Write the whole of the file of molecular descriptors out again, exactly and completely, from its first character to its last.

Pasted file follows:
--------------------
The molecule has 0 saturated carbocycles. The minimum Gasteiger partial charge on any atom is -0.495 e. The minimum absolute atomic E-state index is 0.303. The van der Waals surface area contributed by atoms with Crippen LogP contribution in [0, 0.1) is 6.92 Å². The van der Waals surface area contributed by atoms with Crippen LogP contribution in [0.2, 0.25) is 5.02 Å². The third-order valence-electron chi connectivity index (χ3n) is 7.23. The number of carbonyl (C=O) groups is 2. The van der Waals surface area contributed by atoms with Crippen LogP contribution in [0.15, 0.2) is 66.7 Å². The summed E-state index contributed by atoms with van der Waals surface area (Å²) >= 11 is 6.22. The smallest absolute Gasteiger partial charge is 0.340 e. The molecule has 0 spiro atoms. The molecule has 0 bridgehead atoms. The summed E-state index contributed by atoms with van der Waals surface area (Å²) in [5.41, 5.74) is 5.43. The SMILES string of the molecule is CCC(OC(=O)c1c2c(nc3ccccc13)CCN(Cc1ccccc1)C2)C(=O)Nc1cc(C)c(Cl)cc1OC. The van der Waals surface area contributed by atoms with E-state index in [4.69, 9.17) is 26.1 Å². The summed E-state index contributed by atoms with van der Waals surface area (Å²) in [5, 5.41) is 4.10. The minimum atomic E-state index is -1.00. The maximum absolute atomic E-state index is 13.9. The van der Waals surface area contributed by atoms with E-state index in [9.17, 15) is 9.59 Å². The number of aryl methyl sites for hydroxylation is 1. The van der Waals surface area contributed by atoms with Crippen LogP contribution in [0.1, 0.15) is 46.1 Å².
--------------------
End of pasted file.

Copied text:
The molecule has 0 saturated carbocycles. The minimum Gasteiger partial charge on any atom is -0.495 e. The minimum absolute atomic E-state index is 0.303. The van der Waals surface area contributed by atoms with Crippen LogP contribution in [0, 0.1) is 6.92 Å². The van der Waals surface area contributed by atoms with Crippen LogP contribution in [0.2, 0.25) is 5.02 Å². The third-order valence-electron chi connectivity index (χ3n) is 7.23. The number of carbonyl (C=O) groups is 2. The van der Waals surface area contributed by atoms with Crippen LogP contribution in [0.15, 0.2) is 66.7 Å². The summed E-state index contributed by atoms with van der Waals surface area (Å²) >= 11 is 6.22. The smallest absolute Gasteiger partial charge is 0.340 e. The molecule has 0 spiro atoms. The molecule has 0 bridgehead atoms. The summed E-state index contributed by atoms with van der Waals surface area (Å²) in [5.41, 5.74) is 5.43. The SMILES string of the molecule is CCC(OC(=O)c1c2c(nc3ccccc13)CCN(Cc1ccccc1)C2)C(=O)Nc1cc(C)c(Cl)cc1OC. The van der Waals surface area contributed by atoms with E-state index in [4.69, 9.17) is 26.1 Å². The summed E-state index contributed by atoms with van der Waals surface area (Å²) in [5, 5.41) is 4.10. The minimum atomic E-state index is -1.00. The maximum absolute atomic E-state index is 13.9. The van der Waals surface area contributed by atoms with E-state index in [9.17, 15) is 9.59 Å². The number of aryl methyl sites for hydroxylation is 1. The van der Waals surface area contributed by atoms with Crippen LogP contribution in [0.1, 0.15) is 46.1 Å².